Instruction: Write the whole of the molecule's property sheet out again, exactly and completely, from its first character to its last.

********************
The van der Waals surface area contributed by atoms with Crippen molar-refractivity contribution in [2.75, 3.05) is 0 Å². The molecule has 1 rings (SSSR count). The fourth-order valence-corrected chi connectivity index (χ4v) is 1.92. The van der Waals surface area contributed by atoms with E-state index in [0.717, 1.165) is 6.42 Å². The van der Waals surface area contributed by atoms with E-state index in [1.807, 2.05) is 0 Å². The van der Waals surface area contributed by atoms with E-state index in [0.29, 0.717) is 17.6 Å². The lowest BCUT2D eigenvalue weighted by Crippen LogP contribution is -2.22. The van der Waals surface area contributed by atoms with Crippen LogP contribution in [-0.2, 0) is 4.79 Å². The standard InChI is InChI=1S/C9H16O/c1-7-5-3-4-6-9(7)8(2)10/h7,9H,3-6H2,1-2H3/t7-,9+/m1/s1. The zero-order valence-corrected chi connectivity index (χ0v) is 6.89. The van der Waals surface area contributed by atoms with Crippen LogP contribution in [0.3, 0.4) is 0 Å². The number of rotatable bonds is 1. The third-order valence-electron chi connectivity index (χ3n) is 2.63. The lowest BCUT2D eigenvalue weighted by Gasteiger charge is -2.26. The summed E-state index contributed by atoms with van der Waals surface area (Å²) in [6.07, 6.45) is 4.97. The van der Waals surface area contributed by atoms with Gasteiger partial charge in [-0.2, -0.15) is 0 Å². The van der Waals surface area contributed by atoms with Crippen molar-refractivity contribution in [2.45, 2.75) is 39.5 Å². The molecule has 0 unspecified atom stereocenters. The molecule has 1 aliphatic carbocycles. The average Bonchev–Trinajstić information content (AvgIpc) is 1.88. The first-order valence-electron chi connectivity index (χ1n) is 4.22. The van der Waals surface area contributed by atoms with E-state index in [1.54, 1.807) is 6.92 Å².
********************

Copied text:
The van der Waals surface area contributed by atoms with Crippen molar-refractivity contribution in [2.75, 3.05) is 0 Å². The molecule has 1 rings (SSSR count). The fourth-order valence-corrected chi connectivity index (χ4v) is 1.92. The van der Waals surface area contributed by atoms with E-state index in [0.717, 1.165) is 6.42 Å². The van der Waals surface area contributed by atoms with E-state index in [1.807, 2.05) is 0 Å². The van der Waals surface area contributed by atoms with E-state index in [0.29, 0.717) is 17.6 Å². The lowest BCUT2D eigenvalue weighted by Crippen LogP contribution is -2.22. The van der Waals surface area contributed by atoms with Crippen LogP contribution in [-0.2, 0) is 4.79 Å². The standard InChI is InChI=1S/C9H16O/c1-7-5-3-4-6-9(7)8(2)10/h7,9H,3-6H2,1-2H3/t7-,9+/m1/s1. The zero-order valence-corrected chi connectivity index (χ0v) is 6.89. The van der Waals surface area contributed by atoms with Crippen LogP contribution in [0.3, 0.4) is 0 Å². The number of rotatable bonds is 1. The third-order valence-electron chi connectivity index (χ3n) is 2.63. The lowest BCUT2D eigenvalue weighted by Gasteiger charge is -2.26. The summed E-state index contributed by atoms with van der Waals surface area (Å²) in [6.07, 6.45) is 4.97. The van der Waals surface area contributed by atoms with Gasteiger partial charge in [-0.2, -0.15) is 0 Å². The van der Waals surface area contributed by atoms with Crippen molar-refractivity contribution in [2.45, 2.75) is 39.5 Å². The molecule has 0 unspecified atom stereocenters. The molecule has 1 aliphatic carbocycles. The average Bonchev–Trinajstić information content (AvgIpc) is 1.88. The first-order valence-electron chi connectivity index (χ1n) is 4.22. The van der Waals surface area contributed by atoms with E-state index in [1.54, 1.807) is 6.92 Å².